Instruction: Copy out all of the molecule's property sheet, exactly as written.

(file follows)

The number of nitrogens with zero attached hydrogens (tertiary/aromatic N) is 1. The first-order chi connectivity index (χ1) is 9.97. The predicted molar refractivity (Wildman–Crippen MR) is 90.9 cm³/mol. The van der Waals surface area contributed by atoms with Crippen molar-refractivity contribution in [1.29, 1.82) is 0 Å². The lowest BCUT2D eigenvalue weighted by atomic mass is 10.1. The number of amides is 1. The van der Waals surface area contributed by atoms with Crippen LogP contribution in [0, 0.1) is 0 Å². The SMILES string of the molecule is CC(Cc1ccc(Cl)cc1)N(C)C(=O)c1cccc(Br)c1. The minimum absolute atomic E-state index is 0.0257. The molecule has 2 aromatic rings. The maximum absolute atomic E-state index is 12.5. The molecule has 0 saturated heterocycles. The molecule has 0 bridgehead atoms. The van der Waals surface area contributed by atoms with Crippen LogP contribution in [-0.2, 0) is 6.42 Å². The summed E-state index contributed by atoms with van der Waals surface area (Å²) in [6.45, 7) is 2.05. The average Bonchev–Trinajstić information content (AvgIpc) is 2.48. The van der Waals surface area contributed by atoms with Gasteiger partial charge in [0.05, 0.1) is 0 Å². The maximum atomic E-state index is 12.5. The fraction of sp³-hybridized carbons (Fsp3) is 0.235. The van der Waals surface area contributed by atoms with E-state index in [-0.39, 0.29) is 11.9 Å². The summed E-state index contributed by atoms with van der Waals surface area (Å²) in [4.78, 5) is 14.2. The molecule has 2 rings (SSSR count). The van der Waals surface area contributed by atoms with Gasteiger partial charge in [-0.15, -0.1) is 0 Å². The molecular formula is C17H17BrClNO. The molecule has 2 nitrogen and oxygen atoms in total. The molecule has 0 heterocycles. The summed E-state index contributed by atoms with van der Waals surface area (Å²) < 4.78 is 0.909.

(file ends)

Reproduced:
The number of nitrogens with zero attached hydrogens (tertiary/aromatic N) is 1. The first-order chi connectivity index (χ1) is 9.97. The predicted molar refractivity (Wildman–Crippen MR) is 90.9 cm³/mol. The van der Waals surface area contributed by atoms with Crippen molar-refractivity contribution in [1.29, 1.82) is 0 Å². The lowest BCUT2D eigenvalue weighted by atomic mass is 10.1. The number of amides is 1. The van der Waals surface area contributed by atoms with Crippen LogP contribution in [0, 0.1) is 0 Å². The SMILES string of the molecule is CC(Cc1ccc(Cl)cc1)N(C)C(=O)c1cccc(Br)c1. The minimum absolute atomic E-state index is 0.0257. The molecule has 2 aromatic rings. The maximum absolute atomic E-state index is 12.5. The molecule has 0 saturated heterocycles. The molecule has 0 bridgehead atoms. The van der Waals surface area contributed by atoms with Crippen LogP contribution in [-0.2, 0) is 6.42 Å². The summed E-state index contributed by atoms with van der Waals surface area (Å²) in [6.45, 7) is 2.05. The average Bonchev–Trinajstić information content (AvgIpc) is 2.48. The van der Waals surface area contributed by atoms with Gasteiger partial charge in [0.05, 0.1) is 0 Å². The maximum atomic E-state index is 12.5. The fraction of sp³-hybridized carbons (Fsp3) is 0.235. The van der Waals surface area contributed by atoms with E-state index in [-0.39, 0.29) is 11.9 Å². The summed E-state index contributed by atoms with van der Waals surface area (Å²) in [4.78, 5) is 14.2. The molecule has 2 rings (SSSR count). The van der Waals surface area contributed by atoms with Gasteiger partial charge in [-0.15, -0.1) is 0 Å². The molecular formula is C17H17BrClNO. The molecule has 2 nitrogen and oxygen atoms in total. The molecule has 0 heterocycles. The summed E-state index contributed by atoms with van der Waals surface area (Å²) < 4.78 is 0.909.